Abstract:This paper attempts to project the economic paths for the individual Midwest states (Illinois, Indiana, Michigan, Ohio and Wisconsin, as well as the Rest of the US) in the near future when the population ageing becomes more pronounced. To accomplish this task, a dynamic general equilibrium model is developed so that it could incorporate the inter-regional transactions and endogenous growth mechanisms within the framework of an overlapping generations (OLG) model. Key parameter values associated with the regional interconnections were assigned by using multi-regional Social Accounting Matrix (SAM) of the Midwest states. Two different steady-state results were presented with two different age-cohort population structures corresponding to year 2007 and 2030. These steady-state results imply that the rate of declining of percapita output are projected to be heterogeneous across the regions due to the different developments of age-cohort population structures and consequently different levels of endogenously determined educational investment of workers. Also two steady-state simulation results revealed that the development of output price in a certain region reflects the dynamics of demographics of every region. Meanwhile, the dynamic simulation results reveal that the per-capita output of every region is projected to grow positively in the near future when the population ageing will be pronouncing. However, the growth rate of the per-capita output is projected to be heterogeneous across the regions: the regions with high-skilled workers hold the potential threat that population ageing could give more negative impacts on the economy due to the relatively sluggish growth of human capital stock. Also, the dynamic simulation results show that certain regions in Midwest will experience their terms-of-trade deteriorate in the near future, implying that careful attention should be given to their future trade conditions.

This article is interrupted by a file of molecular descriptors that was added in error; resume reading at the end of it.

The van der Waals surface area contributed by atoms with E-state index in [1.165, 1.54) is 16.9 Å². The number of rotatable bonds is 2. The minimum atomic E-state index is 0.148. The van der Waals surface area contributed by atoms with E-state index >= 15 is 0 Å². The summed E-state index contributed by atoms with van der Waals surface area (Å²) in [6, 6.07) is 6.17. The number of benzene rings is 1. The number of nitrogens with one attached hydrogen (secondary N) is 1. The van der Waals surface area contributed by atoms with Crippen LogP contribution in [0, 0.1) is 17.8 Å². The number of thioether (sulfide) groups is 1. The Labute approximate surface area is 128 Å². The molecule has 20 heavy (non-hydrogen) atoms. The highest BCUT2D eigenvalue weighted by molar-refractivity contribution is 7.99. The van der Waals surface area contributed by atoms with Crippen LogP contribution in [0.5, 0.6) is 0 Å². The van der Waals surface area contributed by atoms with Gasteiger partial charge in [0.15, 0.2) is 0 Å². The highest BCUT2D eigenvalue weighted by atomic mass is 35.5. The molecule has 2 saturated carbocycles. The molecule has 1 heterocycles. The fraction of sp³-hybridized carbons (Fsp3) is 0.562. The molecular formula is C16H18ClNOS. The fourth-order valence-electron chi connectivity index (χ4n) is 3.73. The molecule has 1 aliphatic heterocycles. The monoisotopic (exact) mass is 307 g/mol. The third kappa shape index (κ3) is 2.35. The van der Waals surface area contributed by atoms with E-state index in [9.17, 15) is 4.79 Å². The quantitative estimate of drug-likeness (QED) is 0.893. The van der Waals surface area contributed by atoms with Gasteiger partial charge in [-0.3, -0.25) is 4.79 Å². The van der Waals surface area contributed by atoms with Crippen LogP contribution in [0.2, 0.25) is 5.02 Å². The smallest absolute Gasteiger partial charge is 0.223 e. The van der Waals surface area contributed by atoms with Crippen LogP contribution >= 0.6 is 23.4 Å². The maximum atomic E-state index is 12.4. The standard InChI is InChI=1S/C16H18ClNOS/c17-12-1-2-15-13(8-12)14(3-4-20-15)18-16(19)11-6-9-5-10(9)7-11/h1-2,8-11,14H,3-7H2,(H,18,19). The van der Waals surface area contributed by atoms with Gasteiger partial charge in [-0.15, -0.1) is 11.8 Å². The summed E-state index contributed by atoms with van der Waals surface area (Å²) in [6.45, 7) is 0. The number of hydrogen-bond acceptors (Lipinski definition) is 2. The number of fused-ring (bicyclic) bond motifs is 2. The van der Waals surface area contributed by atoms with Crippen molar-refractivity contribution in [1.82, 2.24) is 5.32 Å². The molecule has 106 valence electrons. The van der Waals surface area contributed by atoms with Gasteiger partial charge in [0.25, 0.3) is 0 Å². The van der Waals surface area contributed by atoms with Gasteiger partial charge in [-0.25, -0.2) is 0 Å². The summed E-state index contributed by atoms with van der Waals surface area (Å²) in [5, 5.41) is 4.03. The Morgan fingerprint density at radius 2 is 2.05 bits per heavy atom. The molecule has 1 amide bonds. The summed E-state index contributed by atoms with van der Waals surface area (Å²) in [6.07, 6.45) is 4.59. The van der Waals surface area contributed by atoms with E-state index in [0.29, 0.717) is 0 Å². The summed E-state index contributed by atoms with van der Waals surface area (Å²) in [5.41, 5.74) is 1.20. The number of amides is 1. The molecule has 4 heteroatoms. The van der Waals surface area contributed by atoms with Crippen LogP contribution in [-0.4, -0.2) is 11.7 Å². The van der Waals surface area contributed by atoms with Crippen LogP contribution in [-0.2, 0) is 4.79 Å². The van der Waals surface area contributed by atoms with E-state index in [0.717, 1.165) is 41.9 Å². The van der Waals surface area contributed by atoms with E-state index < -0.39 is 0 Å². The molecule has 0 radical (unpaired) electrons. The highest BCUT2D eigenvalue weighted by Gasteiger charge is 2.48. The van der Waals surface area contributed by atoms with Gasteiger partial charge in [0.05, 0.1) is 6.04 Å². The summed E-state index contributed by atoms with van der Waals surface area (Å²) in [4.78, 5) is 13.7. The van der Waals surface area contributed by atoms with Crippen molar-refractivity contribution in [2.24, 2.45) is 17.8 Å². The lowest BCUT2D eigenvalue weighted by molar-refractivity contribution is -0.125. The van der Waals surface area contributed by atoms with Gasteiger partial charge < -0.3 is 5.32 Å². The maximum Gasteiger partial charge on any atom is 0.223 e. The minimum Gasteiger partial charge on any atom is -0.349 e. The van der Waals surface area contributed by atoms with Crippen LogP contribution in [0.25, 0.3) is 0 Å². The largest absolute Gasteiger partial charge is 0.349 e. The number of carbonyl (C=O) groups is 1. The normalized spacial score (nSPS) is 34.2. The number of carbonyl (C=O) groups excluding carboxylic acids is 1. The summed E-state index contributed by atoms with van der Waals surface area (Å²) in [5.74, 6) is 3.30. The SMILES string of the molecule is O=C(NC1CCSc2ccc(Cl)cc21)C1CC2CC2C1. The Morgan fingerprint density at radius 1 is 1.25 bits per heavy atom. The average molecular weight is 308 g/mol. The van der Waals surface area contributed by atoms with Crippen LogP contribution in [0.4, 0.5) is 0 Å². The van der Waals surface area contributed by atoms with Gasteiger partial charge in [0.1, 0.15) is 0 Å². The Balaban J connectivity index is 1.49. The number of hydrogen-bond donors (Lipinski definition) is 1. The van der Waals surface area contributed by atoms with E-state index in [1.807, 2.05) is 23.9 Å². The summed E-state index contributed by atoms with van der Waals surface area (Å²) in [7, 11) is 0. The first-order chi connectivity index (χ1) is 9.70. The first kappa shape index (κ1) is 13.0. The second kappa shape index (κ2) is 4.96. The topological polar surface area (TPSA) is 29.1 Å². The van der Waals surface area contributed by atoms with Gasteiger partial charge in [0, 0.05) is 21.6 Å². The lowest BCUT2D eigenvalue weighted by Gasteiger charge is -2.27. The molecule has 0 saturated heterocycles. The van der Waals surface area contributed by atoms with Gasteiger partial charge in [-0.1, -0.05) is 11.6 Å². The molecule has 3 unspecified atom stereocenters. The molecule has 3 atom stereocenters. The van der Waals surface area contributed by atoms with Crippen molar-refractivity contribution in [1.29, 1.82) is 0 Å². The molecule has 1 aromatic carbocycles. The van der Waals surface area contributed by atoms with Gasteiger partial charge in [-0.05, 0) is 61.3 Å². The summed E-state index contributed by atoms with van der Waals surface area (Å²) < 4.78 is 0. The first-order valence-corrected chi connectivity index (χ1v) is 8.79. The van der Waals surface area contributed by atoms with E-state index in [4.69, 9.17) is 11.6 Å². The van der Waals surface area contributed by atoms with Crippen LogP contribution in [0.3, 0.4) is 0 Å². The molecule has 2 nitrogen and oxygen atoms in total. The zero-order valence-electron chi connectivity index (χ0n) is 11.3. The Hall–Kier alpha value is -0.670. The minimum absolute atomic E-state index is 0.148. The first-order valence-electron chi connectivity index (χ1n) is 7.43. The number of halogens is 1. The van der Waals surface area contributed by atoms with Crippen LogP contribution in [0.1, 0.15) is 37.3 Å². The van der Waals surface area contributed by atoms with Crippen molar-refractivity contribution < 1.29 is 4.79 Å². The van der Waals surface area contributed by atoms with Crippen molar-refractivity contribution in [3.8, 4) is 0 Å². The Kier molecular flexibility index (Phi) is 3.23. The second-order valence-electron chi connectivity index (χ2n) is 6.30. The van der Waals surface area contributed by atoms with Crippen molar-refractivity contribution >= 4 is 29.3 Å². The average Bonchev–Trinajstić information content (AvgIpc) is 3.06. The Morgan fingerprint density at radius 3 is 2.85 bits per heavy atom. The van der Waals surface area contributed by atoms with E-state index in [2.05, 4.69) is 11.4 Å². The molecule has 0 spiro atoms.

Endogenous Growth of the Ageing Economy with Intra-Generational Heterogeneity over Race and Migration Status
Tae-Jeong Kim and Geoffrey J.D. Hewings
Abstract:This paper seeks to examine the effects of the ageing population in Illinois with inclusion of the household’s ex-ante intra-generational heterogeneity across race and migration status. For this, this paper empirically shows that there are significant gaps in returns to education between race and migration status in Illinois; and there exists significant relationships between a resident’s demographics and the probability of in- and out- migration around Illinois. Using a twosector Overlapping Generations (OLG) model incorporated with the intra-generational heterogeneity over race and migration status, this paper projects the economic growth of Illinois in the future. Also, this paper shows that an indirect educational policy, targeting the upgrading of the transmission channel of human capital stock from the old generation to the young generation, is more preferable than the direct employment policy in terms of long-run effects on per-capita income and social welfare under the population ageing phenomenon. This paper also shows that the effects of the government’s immigration policy, which aims at replacing low-productive international immigrants with native, relatively high-productive unemployed individuals who have been unemployed, are very limited in terms of per-capita income, welfare and aggregate productivity. On the contrary, tax and transfer policy inducing international immigrants to invest more in their education works relatively better under the demographic transition. Furthermore, under this policy scheme, the native’s human capital stock also improves significantly because of positive spillover effects even though the transfer system’s direct beneficiary is the international immigrant group.